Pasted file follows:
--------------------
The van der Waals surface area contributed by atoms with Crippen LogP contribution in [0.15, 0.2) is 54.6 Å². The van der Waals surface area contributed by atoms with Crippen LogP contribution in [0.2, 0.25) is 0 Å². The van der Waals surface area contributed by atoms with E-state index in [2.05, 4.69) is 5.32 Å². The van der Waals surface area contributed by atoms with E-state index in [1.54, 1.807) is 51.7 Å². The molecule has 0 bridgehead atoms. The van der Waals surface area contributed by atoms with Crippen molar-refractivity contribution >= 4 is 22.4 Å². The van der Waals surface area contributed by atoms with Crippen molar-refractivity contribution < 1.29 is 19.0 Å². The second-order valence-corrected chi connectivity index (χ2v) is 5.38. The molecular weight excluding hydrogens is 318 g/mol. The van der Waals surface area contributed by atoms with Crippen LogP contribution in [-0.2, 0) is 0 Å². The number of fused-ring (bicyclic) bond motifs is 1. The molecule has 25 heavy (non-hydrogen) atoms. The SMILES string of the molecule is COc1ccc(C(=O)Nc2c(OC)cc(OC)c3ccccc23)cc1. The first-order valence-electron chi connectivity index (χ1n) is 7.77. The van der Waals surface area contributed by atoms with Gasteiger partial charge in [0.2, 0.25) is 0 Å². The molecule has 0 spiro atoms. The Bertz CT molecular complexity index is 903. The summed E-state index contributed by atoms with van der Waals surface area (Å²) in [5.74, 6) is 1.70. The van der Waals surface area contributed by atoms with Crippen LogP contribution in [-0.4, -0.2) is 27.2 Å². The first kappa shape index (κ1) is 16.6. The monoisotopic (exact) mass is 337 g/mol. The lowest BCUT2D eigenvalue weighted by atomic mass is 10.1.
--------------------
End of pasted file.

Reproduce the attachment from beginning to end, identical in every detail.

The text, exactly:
The van der Waals surface area contributed by atoms with Crippen LogP contribution in [0.15, 0.2) is 54.6 Å². The van der Waals surface area contributed by atoms with Crippen LogP contribution in [0.2, 0.25) is 0 Å². The van der Waals surface area contributed by atoms with E-state index in [2.05, 4.69) is 5.32 Å². The van der Waals surface area contributed by atoms with E-state index in [1.54, 1.807) is 51.7 Å². The molecule has 0 bridgehead atoms. The van der Waals surface area contributed by atoms with Crippen molar-refractivity contribution >= 4 is 22.4 Å². The van der Waals surface area contributed by atoms with Crippen molar-refractivity contribution < 1.29 is 19.0 Å². The second-order valence-corrected chi connectivity index (χ2v) is 5.38. The molecular weight excluding hydrogens is 318 g/mol. The van der Waals surface area contributed by atoms with Crippen LogP contribution in [-0.2, 0) is 0 Å². The number of fused-ring (bicyclic) bond motifs is 1. The molecule has 25 heavy (non-hydrogen) atoms. The SMILES string of the molecule is COc1ccc(C(=O)Nc2c(OC)cc(OC)c3ccccc23)cc1. The first-order valence-electron chi connectivity index (χ1n) is 7.77. The van der Waals surface area contributed by atoms with Gasteiger partial charge in [0.2, 0.25) is 0 Å². The molecule has 0 spiro atoms. The Bertz CT molecular complexity index is 903. The summed E-state index contributed by atoms with van der Waals surface area (Å²) in [5.74, 6) is 1.70. The van der Waals surface area contributed by atoms with Crippen LogP contribution in [-0.4, -0.2) is 27.2 Å². The first kappa shape index (κ1) is 16.6. The monoisotopic (exact) mass is 337 g/mol. The lowest BCUT2D eigenvalue weighted by atomic mass is 10.1.